To better understand the relationship of newly developed computerized neurobehavioral tests to their examiner-administered counterparts, performance on four pairs of tests was compared among 185 solvent-exposed workers in the paint manufacturing industry. Two approaches to the comparison of the test methods (computer or examiner) were employed: (1) the multitrait-multimethod correlation matrix and (2) linear regression modeling of the difference scores between pairs of tests (same functional domain, different test formats). The data revealed that the validity criteria of the multitrait-multimethod technique were met for the tests of simple visual reaction time and attention-concentration (digit symbol substitution). Linear regression analyses demonstrated that the digit symbol substitution and visual memory test pairs were differentially affected by age, vocabulary, solvent exposure, or manual dexterity. Overall, this latter approach holds promise as a means of understanding test format similarities and differences.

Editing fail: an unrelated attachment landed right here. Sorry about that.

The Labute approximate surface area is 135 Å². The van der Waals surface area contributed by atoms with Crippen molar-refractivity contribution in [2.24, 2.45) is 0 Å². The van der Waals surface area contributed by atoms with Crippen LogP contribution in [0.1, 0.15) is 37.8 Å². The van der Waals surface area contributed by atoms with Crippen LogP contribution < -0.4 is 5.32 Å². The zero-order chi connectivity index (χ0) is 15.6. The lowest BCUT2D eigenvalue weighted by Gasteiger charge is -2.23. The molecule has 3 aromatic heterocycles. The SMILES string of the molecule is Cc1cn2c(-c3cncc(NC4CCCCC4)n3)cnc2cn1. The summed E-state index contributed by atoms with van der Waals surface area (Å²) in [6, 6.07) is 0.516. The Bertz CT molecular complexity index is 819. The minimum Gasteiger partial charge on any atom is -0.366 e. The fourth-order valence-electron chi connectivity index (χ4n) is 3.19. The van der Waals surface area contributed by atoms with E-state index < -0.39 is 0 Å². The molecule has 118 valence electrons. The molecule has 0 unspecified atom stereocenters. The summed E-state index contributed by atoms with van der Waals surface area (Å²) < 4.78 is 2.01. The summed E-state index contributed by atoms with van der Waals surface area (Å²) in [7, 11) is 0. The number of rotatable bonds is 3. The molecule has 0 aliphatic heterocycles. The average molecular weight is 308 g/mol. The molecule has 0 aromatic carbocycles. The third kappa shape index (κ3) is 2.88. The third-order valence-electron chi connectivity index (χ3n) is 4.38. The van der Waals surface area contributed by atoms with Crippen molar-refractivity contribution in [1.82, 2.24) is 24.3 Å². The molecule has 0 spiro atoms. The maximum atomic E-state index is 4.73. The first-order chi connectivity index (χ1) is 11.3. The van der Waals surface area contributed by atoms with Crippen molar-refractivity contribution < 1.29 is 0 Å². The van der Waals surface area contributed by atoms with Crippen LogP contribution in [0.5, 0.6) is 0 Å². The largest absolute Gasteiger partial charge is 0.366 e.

©1991 The American College of Occupational and Environmental Medicine